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Who’s the odd one out?: Alexander the Great, case Frida Kahlo, web Virginia Wolff, Alan Turing, Paris Lees.

All of these famous LGBT people featured on posters around my campus in recent years to celebrate LGBT History Month. Although I would hardly call Paris Lees and her contemporaries Laverne Cox, Chaz Bono and Janet Mock historical figures, at least not yet! I was always quite confused about why famous LGB were found from all periods of history whilst we can only think of trans people who are alive today or in very recent history, despite ample evidence to suggest that people who don’t identify with the gender they were assigned at birth exist in all contemporary and historical societies. It creates the impression that trans people are a recent phenomenon, and divorces us from the historical struggles we have been a part of.

A major problem with compiling trans history is that the way that we talk about gender identity and sexuality now is a relatively recent thing. For much of history, what we know now as LGB and trans identities have not been considered as distinct. This has led to significant tracts of queer history – our history – being retrospectively claimed by cis LGB people alone.

Radclyffe Hall, the author at the centre of an obscenity trial for their novel The Well of Loneliness, is a case in point. Hall identified as being a congenital invert. Sexologist Kraft-Ebing defined AFAB inverts as having a “masculine soul, heaving in the female bosom”, whilst another contemporary sexologist, Havelock Ellis, defines AFAB inversion as something more similar to what we understand as lesbianism today. We don’t know which definition Hall would have preferred, or if Hall would have seen these two definitions as mutually exclusive. However, we do know that Hall chose to publish their work using their gender-neutral middle name, Radclyffe, rather than their more female-coded first name, and that Hall was called John by their closest friends and lovers. We also know that Hall pretty much exclusively dressed in clothes that would be considered masculine at the time. Yet Hall has been pretty much exclusively claimed as part of (cis) lesbian history and not trans history. Likewise we can see a similar dynamic happen with the Stonewall Riots, a riot led by trans women of colour and homeless queers, yet being claimed almost exclusively on behalf of white cis LGB historians.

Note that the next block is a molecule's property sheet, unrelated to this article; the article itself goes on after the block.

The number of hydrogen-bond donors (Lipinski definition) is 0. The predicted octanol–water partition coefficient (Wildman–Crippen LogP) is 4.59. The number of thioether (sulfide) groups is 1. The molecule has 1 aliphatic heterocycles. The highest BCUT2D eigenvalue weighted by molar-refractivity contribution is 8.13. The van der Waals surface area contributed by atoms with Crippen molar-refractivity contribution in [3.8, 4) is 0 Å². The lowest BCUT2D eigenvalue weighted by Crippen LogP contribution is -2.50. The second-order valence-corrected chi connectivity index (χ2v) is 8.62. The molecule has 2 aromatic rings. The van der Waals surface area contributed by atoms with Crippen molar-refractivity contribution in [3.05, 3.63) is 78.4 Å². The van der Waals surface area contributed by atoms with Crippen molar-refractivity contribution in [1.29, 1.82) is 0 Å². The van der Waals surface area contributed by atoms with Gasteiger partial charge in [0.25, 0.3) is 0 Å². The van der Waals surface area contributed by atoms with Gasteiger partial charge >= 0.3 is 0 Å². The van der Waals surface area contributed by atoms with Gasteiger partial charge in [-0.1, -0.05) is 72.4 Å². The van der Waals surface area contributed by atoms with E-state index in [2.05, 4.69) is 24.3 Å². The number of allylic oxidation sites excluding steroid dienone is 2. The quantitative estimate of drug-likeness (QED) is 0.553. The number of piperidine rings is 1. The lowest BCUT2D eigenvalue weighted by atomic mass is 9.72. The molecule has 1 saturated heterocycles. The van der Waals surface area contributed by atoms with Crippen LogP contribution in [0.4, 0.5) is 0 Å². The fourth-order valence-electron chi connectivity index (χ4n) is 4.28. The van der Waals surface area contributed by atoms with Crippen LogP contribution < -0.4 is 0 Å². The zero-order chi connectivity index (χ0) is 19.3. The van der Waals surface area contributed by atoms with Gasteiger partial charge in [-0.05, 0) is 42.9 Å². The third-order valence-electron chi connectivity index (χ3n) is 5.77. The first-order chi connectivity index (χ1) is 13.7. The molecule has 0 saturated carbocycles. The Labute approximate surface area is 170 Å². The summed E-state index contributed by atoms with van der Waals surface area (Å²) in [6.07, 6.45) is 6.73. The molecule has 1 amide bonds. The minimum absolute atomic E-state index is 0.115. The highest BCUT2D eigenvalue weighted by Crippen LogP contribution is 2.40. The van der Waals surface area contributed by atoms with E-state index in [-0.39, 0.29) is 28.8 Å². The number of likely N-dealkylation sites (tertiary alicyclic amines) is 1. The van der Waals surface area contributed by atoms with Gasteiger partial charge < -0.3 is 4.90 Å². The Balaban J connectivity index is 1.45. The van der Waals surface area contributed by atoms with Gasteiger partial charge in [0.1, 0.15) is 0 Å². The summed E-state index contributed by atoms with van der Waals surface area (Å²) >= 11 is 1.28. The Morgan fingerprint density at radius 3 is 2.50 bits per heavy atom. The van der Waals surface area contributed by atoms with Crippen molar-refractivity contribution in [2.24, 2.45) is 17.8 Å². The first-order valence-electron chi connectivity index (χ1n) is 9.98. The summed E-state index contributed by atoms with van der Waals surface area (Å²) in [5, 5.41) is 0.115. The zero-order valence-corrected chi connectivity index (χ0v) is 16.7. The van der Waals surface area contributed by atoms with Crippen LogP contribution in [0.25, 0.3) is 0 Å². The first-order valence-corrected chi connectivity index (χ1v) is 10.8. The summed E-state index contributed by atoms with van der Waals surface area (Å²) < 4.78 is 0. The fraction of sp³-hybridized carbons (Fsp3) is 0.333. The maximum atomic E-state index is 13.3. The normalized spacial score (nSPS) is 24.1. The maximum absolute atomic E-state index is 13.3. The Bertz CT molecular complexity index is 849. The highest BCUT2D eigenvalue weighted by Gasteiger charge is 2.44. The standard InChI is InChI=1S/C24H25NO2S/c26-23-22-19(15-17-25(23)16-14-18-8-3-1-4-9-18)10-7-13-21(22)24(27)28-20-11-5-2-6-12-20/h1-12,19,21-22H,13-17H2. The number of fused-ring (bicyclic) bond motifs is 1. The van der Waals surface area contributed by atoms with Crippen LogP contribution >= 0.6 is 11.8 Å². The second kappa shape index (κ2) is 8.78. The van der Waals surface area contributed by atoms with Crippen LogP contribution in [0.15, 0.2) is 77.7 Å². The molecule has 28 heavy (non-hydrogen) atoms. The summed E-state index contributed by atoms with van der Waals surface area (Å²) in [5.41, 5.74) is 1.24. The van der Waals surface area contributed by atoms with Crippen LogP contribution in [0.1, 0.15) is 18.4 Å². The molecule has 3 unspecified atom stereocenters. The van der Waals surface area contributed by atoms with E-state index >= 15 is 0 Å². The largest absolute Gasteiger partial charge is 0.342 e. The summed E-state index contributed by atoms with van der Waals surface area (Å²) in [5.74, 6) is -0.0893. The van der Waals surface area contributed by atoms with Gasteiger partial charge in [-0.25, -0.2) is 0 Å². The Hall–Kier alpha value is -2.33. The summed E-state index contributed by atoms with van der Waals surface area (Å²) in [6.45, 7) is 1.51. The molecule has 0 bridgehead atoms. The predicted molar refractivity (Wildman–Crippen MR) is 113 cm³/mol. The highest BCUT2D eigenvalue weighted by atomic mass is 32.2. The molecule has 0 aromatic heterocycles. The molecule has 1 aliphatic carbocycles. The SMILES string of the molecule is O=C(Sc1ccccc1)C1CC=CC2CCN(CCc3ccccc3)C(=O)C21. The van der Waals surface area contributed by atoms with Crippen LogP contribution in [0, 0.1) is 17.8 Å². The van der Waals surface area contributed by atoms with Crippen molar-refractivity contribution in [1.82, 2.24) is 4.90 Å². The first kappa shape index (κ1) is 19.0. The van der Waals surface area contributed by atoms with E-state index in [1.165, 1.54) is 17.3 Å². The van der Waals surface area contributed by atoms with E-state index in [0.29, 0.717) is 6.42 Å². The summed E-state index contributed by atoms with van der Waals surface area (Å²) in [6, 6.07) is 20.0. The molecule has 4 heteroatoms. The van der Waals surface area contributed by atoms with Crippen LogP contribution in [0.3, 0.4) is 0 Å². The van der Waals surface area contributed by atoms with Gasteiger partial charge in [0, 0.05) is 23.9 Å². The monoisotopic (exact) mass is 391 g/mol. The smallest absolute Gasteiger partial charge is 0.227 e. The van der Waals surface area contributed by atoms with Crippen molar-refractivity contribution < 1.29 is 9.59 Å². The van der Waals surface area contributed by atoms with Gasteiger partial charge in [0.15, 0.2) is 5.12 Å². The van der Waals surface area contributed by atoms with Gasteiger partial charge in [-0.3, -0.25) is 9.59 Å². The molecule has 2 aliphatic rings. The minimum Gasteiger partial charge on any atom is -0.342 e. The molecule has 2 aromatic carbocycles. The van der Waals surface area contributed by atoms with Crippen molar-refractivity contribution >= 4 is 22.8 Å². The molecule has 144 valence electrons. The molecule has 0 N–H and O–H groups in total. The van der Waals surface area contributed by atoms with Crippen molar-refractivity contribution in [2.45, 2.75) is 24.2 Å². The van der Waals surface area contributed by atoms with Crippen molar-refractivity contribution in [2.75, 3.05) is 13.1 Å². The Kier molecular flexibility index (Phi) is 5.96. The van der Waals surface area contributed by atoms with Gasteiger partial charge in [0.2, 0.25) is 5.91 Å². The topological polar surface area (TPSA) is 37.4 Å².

When trans and gender non-conforming people are talked about, they are understood in cis-centric terms. I’ve lost count of the amount of times I have heard cis historians talk about people who were assigned female at birth dressing in men’s clothing in order to become a doctor, soldier, pirate or similar. This understanding frames their gender presentation as a means to accessing a profession, despite the fact that often there is evidence to suggest that many of these individuals dressed in male clothing much before taking on the occupation they were famous for. Chances are, these individuals were simply trans people doing what for the time was a gender appropriate profession, rather than being particularly opportunistic cis women.

Likewise a significant amount of people who pop up in the historical record as being convicted for being male sex workers may well could be understood differently from a trans perspective. In many of these cases, people were convicted on the basis that they looked to the police like men dressed in women’s clothes, and this was used as ‘proof’ of those individuals being sex workers. The understanding was that those individuals would dress as women in order to become sex workers, rather than simply being women who may or may not be involved in sex work. This framing results in those individuals being remembered as gay male sex workers, rather than as trans women.

Part of the problem is that history has been written, recorded and disseminated by cis people – the vast majority of which do not have much contact with trans culture. Cis historians are currently not equipped to recognise when a historical event of figure is of significance to the trans community. And as trans people are discriminated against today, most cis historians do not feel it valuable to learn about trans histories. This creates a vicious cycle: the less historians writing about trans histories, the harder it is to learn about them.

As such, Action for Trans Health’s resident historian, Greta Williams-Schultz, has created a short guide to historical trans figures from the UK. Within the guide you can read about historical trans people whom you might not have heard about. Some lead ordinary lives, such as Mary Mudge who worked as a dairymaid in Devon, and others were remembered as doing extraordinary feats, such as Jan Morris, a member of the first British team to climb Everest.

Many of these individuals lived before the term ‘trans’ or ‘lesbian’, ‘gay’ or ‘bisexual’ existed. There is always going to be a debate whether it is appropriate for us to claim people as trans when the concept didn’t exist when they were alive. But LGB people don’t seem to have an issue with claiming Alexander the Great as bisexual when he died approximately 2200 years before the term was invented. The fact is, cis people are seen as the default, so if we don’t claim these historical figures as our own, cis people will only do it for us.

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